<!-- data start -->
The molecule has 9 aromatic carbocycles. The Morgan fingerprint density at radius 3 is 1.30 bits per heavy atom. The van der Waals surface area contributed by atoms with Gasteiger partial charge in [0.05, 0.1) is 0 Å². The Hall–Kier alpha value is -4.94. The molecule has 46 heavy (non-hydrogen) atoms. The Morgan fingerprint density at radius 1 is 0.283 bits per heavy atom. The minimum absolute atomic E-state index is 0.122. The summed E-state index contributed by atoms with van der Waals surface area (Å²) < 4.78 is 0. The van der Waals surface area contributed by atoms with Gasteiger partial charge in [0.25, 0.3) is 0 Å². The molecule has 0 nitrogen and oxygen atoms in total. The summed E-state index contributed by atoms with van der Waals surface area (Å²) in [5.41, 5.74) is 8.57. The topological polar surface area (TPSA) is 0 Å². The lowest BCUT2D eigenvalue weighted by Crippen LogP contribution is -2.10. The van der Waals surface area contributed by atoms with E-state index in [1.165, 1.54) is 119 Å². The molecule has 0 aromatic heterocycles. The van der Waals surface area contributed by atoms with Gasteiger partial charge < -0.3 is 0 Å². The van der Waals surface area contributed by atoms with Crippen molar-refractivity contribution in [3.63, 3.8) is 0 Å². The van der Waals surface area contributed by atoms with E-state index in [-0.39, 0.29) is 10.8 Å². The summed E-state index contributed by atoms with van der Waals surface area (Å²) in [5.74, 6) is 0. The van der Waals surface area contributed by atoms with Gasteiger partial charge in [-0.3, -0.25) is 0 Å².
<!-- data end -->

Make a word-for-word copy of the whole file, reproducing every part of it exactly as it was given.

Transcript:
The molecule has 9 aromatic carbocycles. The Morgan fingerprint density at radius 3 is 1.30 bits per heavy atom. The van der Waals surface area contributed by atoms with Gasteiger partial charge in [0.05, 0.1) is 0 Å². The Hall–Kier alpha value is -4.94. The molecule has 46 heavy (non-hydrogen) atoms. The Morgan fingerprint density at radius 1 is 0.283 bits per heavy atom. The minimum absolute atomic E-state index is 0.122. The summed E-state index contributed by atoms with van der Waals surface area (Å²) < 4.78 is 0. The van der Waals surface area contributed by atoms with Gasteiger partial charge in [0.25, 0.3) is 0 Å². The molecule has 0 nitrogen and oxygen atoms in total. The summed E-state index contributed by atoms with van der Waals surface area (Å²) in [5.41, 5.74) is 8.57. The topological polar surface area (TPSA) is 0 Å². The lowest BCUT2D eigenvalue weighted by Crippen LogP contribution is -2.10. The van der Waals surface area contributed by atoms with E-state index in [1.165, 1.54) is 119 Å². The molecule has 0 aromatic heterocycles. The van der Waals surface area contributed by atoms with Gasteiger partial charge < -0.3 is 0 Å². The van der Waals surface area contributed by atoms with Crippen molar-refractivity contribution in [3.63, 3.8) is 0 Å². The van der Waals surface area contributed by atoms with E-state index in [-0.39, 0.29) is 10.8 Å². The summed E-state index contributed by atoms with van der Waals surface area (Å²) in [5.74, 6) is 0. The van der Waals surface area contributed by atoms with Gasteiger partial charge in [-0.3, -0.25) is 0 Å².